1. Watch Together: Children are building a world of their own in their devices, it is inevitable. They may have favorite TV shows or watch Youtubers that you’ve never even heard of. By watching with them, you can get a better idea of exactly what they’re seeing online while still connecting with them over their favorite shows. It also presents opportunities to bond and to reinforce what they’re learning through your own personal stories. Mission I’m Possible, a free HAPPÉ Program aimed to help children develop emotional skills, creates a “top secret” world for parents and children to play in. Parents can help their children to complete each week’s challenge and create a shared secret while they sharpen their cognitive skills.
  2. Be Selective: Not everything on their tablets is bad! Since they’re not going anywhere anytime soon, try to be selective on what they can do with their tech time. Maybe they are allowed to FaceTime their friends for 30 minutes, watch a certain amount of episodes of their favorite program, or play coding or spelling games. Try to be as involved as you can into what they are watching and engaging with.
  3. Break It Up: Micro lessons are powerful in physical and virtual classrooms. Screen time can leave kids feeling drained too, especially virtual learning, so try to get them up and moving with you in between lessons. Try going for a walk, doing stretches together, practicing meditation or quiet time, or playing a quick game together to help them stay engaged through their virtual learning. HAPPɒs Mission I’m Possible starts out with an instructional video but encourages you to engage with the people and the world around you. It can be a wonderful opportunity to play together and leverage the influence of technology while still tuning in to the people and world around us.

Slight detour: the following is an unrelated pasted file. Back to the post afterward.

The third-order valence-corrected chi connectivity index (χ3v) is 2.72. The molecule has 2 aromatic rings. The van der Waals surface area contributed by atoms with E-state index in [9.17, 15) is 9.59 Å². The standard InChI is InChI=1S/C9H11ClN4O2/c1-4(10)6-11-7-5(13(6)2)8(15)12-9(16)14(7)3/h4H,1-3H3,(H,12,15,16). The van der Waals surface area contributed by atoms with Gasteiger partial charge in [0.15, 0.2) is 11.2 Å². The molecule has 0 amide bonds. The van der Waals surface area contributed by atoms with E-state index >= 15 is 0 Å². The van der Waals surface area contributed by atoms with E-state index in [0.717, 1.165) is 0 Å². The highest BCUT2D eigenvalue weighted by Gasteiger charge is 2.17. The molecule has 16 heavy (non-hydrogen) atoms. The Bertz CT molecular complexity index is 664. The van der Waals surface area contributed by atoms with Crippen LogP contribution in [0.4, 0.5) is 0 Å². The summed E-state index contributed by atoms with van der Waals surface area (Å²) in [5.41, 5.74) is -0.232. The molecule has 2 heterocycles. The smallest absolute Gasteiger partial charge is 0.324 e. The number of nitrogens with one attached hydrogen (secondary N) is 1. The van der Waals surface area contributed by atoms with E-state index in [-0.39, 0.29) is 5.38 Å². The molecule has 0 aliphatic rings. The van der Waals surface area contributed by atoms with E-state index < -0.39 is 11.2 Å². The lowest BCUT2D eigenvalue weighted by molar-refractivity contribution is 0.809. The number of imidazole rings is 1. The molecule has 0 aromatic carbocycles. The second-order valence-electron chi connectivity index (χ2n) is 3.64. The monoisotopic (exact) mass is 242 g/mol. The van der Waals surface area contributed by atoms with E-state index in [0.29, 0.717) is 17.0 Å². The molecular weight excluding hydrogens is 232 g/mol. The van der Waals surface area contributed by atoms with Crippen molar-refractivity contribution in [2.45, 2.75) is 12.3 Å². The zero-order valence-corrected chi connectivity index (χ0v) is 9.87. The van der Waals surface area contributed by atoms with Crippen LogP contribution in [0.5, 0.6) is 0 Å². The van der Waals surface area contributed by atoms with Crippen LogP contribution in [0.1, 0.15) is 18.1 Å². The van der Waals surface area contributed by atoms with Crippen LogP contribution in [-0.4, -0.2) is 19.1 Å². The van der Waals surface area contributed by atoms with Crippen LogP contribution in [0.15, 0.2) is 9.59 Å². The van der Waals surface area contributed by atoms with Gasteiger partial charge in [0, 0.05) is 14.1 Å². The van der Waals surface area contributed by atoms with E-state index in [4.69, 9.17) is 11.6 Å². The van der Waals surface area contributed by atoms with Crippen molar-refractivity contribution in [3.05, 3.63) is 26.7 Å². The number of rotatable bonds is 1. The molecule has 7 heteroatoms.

4. Create a Routine: Routines do not have to be a thing of the past! Personally, when my day is absorbed by a screen, I need something to signal my brain and tell it “Ok, this is no longer the home office, this is home.” This could look like a walk around the block at the end of the school or work day, a game, a quick bath or shower, or a snack. Otherwise, it’s much easier for us and our kids to stay in the rabbit hole of watching TV shows or leveling up.
Screen time does not help build relationships when used improperly.
  1. Separate Screen Time and Bedtime: Bedtime always feels like a mad dash to get everything done, and screens do not prepare young minds to wind down – they do the opposite. They remove any element of routine and keep the brain alert and active right up to bedtime. It even makes our quality of sleep worse. Try to leave 30 minutes to an hour of screen-free play before bedtime or your night time routine.

The most important thing to remember with tech time and COVID-19 is that they can both be opportunities for us to develop emotional skills and build relationships with one another. The second most important thing is to remember that this will pass. Give yourself some empathy and credit for managing this long, despite an unfamiliar and constantly changing world. Screen time, though it used to seem like a threat, can provide opportunities for our children to build relationships with their friends, classmates, and family members even if it’s by way of playing games or sending emojis.